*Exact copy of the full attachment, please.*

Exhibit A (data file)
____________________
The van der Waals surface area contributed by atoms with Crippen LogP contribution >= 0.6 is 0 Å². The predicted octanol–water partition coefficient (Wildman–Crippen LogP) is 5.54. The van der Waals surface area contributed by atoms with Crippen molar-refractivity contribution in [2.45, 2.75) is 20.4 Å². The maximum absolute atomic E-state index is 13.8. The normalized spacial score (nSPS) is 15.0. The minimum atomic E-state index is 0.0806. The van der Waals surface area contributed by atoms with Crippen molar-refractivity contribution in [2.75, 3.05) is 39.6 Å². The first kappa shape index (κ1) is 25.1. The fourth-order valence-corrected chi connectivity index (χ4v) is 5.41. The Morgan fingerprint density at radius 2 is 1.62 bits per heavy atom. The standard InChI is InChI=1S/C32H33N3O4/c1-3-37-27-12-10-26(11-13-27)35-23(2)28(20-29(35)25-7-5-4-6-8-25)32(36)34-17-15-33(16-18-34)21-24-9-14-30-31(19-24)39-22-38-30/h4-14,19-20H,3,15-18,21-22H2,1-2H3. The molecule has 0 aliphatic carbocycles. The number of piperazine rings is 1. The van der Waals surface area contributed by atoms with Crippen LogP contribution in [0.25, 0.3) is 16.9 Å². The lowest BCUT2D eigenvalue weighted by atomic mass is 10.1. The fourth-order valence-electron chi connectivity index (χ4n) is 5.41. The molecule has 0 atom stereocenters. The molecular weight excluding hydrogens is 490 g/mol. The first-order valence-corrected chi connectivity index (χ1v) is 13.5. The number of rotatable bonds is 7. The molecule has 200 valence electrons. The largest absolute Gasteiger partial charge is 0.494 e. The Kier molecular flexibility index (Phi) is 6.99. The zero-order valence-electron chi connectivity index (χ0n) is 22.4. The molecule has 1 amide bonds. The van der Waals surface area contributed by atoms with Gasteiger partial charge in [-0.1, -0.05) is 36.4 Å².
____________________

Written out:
The van der Waals surface area contributed by atoms with Crippen LogP contribution >= 0.6 is 0 Å². The predicted octanol–water partition coefficient (Wildman–Crippen LogP) is 5.54. The van der Waals surface area contributed by atoms with Crippen molar-refractivity contribution in [2.45, 2.75) is 20.4 Å². The maximum absolute atomic E-state index is 13.8. The normalized spacial score (nSPS) is 15.0. The minimum atomic E-state index is 0.0806. The van der Waals surface area contributed by atoms with Crippen molar-refractivity contribution in [2.75, 3.05) is 39.6 Å². The first kappa shape index (κ1) is 25.1. The fourth-order valence-corrected chi connectivity index (χ4v) is 5.41. The Morgan fingerprint density at radius 2 is 1.62 bits per heavy atom. The standard InChI is InChI=1S/C32H33N3O4/c1-3-37-27-12-10-26(11-13-27)35-23(2)28(20-29(35)25-7-5-4-6-8-25)32(36)34-17-15-33(16-18-34)21-24-9-14-30-31(19-24)39-22-38-30/h4-14,19-20H,3,15-18,21-22H2,1-2H3. The molecule has 0 aliphatic carbocycles. The number of piperazine rings is 1. The van der Waals surface area contributed by atoms with Crippen LogP contribution in [0.25, 0.3) is 16.9 Å². The lowest BCUT2D eigenvalue weighted by atomic mass is 10.1. The fourth-order valence-electron chi connectivity index (χ4n) is 5.41. The molecule has 0 atom stereocenters. The molecular weight excluding hydrogens is 490 g/mol. The first-order valence-corrected chi connectivity index (χ1v) is 13.5. The number of rotatable bonds is 7. The molecule has 200 valence electrons. The largest absolute Gasteiger partial charge is 0.494 e. The Kier molecular flexibility index (Phi) is 6.99. The zero-order valence-electron chi connectivity index (χ0n) is 22.4. The molecule has 1 amide bonds. The van der Waals surface area contributed by atoms with Gasteiger partial charge in [-0.1, -0.05) is 36.4 Å².